As time goes on, people have mixed feelings about the most popular of Journey songs, whether they absolutely love it or hate it, but Journey has always been a highly musical group. When needed, how did you approached always keeping highly skilled musicals in this band for so long?
We started out very musical. Hit first started with Herbie and myself. Herbie introduced me to Ross Valory and he was with Steve Miller before that. When I met him, he was playing with one of Miller's friends that had played in the Steve Miller Band, Bobby Winkelman.I went into the studio, met Ross, and they asked me to play on Bobby's record. At the time, they had Billy Connors who was with Return to Forever with Chick Corea right before. I love Billy, but I was like "I can't play next to that guy. That guy is going to eat my stuff up!" They really loved his playing but they wanted something more melodic and more bluesy, so I did that. That's where I met Ross. Then I met George Tickner, who was the guy that wrote a lot of the material on our very first record. Then Gregg Rolie was the third one to come in and then I had to find a drummer and I fell in love with The Tubes drummer Prairie Prince. I tried to sway him away from The Tubes, but he just would not go. He was very loyal and I had to respect him for that. We had some real magic going on with Prairie. I remember going to see Frank Zappa with Flo & Eddie at Berkeley Community Theater and Aynsley Dunbar was playing with them. I told Herbie "Man I saw this drummer last night and he was incredible!" Herbie set out to find Aynsley and ask him if he'd be interested in joining. Aynsley was very receptive and came. That's where we started. We had amazing musicianship to start out with. After Steve came in the band, then Greg Rolie decided to step down, after we had made seven records with him, four of them were multi-platinum, and selling out everywhere. We were two and three times platinum with Infinity, Evolution, Departure, and then Captured, which was a recorded double live record in Cobo Hall in Detroit. Detroit is where we busted out of live. All of the rest of the radio followed Detroit at that point. Gregg just decided, he'd been on tour constantly all those years before me with Santana, and he was a bit burned. He wanted to start a family. So The Babys were opening up for Journey and I got to be friends with Jonathan Cain. Him and I hung out quite a lot while we were on tour. I realized he had a lot to offer as a keyboardist. I liked the fact he played rhythm guitar. He sounded like a really solid band player. He was my first choice when Gregg decided to step down. It's funny, I've kind of handpicked all these people that have come in throughout all the years and all the changes we've had. Arnel, of course, is one of the main ones that I found. At the time, everyone thought I was crazy. They were basically laughing at me. I found him on YouTube after searching for about two days. Just about when I was about to give up, I heard this voice. I could just tell he had such amazing tone and full and thick. I could tell he had big pipes. We needed someone that could sing all of our material and someone that we could move forward with, and also someone that would be like a warrior on stage. This stuff is not easy to sing. Jon was like "Does he even speak English?" I go "I spoke to him on the phone last night and he speaks well enough and if he doesn't, he'll learn." He sings in perfect English. I listened to the band he was playing with The Zoo. He covered everyone. I actually never heard a singer before that was such a chameleon as Arnel. One second he's doing Sting, the next second he's doing Robert Plant, the next second he's doing Steven Tyler, and then the next second he's doing The Beatles. He does everybody! He does Nat King Cole for Christ sakes. He morphs his voice and to get the tone and emulate the whole thing. I think he's way, way beyond karaoke singer as some people will tag him. He's not at all. We have a whole new audience with him. A lot younger of any audience. I look out now and I'm seeing four generations of kids, our older audience.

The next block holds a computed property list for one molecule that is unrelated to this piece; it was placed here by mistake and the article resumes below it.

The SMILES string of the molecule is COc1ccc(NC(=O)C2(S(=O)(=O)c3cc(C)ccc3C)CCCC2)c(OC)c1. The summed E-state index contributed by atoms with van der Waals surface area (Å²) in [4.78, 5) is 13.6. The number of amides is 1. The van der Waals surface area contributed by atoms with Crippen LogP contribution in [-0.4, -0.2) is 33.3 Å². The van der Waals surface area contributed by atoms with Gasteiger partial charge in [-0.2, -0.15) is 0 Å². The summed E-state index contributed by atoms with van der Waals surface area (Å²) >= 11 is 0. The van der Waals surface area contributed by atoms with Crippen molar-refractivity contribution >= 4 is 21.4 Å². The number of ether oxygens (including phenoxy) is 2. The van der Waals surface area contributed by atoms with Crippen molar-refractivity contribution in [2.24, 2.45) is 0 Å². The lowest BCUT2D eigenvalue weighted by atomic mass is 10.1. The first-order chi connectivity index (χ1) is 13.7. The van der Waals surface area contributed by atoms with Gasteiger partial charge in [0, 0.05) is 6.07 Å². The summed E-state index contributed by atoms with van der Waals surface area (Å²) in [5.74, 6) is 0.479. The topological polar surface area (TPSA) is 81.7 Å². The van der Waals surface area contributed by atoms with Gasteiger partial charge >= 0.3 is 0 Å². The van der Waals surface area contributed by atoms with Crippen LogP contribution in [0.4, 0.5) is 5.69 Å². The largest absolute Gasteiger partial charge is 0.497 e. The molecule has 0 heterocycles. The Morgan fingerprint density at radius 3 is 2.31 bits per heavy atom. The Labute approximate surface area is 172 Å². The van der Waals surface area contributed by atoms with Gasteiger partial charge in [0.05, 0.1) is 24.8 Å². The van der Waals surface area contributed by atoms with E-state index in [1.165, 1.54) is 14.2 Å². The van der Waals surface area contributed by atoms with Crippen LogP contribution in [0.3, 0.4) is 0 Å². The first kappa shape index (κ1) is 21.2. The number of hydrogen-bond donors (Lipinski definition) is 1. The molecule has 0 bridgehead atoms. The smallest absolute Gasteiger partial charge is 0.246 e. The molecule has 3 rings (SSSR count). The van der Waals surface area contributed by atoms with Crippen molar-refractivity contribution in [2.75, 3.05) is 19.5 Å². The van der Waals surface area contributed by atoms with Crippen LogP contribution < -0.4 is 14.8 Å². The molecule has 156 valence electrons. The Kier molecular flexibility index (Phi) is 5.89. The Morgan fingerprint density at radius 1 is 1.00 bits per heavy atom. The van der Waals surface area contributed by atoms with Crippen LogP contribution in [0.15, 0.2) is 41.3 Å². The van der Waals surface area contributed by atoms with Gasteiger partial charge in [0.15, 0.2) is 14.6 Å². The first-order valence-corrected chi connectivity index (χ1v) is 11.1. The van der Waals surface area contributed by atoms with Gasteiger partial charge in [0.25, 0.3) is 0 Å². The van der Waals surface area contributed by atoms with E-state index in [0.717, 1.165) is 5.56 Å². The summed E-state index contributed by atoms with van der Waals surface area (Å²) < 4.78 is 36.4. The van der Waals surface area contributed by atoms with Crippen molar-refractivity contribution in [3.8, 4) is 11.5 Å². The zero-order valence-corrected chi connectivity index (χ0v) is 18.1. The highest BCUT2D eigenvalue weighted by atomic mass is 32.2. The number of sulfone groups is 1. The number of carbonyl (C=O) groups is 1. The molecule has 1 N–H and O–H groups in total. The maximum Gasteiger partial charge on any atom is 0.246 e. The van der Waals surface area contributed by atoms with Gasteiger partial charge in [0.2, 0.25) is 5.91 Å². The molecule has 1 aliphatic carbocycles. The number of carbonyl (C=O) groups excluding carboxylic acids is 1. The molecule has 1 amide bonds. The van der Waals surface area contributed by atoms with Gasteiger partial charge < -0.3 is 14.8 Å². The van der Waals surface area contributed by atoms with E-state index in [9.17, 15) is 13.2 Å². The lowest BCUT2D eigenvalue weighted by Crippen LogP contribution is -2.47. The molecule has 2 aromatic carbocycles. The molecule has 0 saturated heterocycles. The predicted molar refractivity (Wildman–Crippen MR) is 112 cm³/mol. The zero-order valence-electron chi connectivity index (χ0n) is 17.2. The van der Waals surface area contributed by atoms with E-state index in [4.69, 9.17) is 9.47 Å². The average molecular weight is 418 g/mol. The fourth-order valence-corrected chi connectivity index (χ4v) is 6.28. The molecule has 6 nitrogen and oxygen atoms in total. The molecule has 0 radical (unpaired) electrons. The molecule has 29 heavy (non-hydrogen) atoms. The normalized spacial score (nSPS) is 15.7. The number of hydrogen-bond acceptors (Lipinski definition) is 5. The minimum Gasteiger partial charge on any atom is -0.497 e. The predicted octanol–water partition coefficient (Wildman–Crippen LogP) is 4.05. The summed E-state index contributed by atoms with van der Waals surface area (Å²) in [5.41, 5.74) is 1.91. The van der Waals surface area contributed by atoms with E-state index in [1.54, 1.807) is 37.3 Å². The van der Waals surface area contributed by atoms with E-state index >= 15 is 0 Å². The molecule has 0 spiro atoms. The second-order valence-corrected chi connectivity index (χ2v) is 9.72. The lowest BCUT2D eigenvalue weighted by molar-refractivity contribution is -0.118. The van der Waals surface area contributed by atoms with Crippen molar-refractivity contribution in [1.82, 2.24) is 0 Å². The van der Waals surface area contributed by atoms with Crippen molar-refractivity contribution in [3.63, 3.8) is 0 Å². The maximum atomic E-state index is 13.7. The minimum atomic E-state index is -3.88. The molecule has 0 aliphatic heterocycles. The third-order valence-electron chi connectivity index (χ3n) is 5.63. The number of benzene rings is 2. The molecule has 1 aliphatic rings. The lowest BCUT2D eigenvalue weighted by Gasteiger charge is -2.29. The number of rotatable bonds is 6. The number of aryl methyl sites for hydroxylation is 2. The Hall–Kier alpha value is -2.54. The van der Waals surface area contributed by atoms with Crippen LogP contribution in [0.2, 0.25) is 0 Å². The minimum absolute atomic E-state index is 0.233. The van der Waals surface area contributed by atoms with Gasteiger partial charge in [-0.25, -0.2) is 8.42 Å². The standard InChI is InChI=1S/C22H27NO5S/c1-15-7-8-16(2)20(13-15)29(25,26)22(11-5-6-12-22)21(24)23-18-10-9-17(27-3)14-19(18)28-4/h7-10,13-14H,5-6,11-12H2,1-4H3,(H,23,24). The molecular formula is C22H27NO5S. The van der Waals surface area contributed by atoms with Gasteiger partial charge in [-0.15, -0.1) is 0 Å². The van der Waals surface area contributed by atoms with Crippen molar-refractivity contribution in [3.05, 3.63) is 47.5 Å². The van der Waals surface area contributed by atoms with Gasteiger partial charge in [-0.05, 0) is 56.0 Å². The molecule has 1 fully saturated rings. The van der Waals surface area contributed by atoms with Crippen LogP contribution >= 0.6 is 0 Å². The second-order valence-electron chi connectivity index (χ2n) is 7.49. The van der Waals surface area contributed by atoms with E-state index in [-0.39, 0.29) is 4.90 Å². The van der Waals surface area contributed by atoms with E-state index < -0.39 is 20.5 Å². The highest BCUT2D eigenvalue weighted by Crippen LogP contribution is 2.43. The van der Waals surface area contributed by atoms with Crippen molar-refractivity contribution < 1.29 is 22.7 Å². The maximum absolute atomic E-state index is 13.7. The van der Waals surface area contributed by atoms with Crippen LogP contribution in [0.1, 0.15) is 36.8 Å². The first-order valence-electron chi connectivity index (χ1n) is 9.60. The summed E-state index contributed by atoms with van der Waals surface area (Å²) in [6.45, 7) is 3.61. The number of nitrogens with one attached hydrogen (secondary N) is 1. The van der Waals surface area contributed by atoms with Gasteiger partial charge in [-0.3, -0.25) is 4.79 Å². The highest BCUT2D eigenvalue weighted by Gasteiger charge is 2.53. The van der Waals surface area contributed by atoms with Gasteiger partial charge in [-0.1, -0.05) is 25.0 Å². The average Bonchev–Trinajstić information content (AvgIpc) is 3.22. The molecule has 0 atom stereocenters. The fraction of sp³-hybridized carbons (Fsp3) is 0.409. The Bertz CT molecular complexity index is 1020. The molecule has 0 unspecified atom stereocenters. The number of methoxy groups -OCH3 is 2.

In general, what do you think the overall message is of the music of Journey?
It's about hope, faith, good times, and love. Feel good stuff that makes people feel good. We're in such crazy times. It gives people hope.
You're the only original member of Journey that's been a constant throughout. How much longer do you feel like you'll do this? How do you keep this thing going?
I was here when it started and the only one that's been on every record throughout the whole duration from late '72 to right now. I feel that I'll be here until it's done. I don't know when it's done. We've gone through so many changes and I think that the one cool thing about the name Journey that John Villanueva gave us is that it means travel. It's okay for changes to happen. We've already proven that we can withstand any changes, at least I can. I have no reason to stop, unless nobody shows up to see us anymore.
Journey will be performing along with The Doobie Brothers and special guest Dave Mason at DTE Energy Music Theatre in Clarkston, Michigan on Thursday, August 4th. For more information, visit journeymusic.com.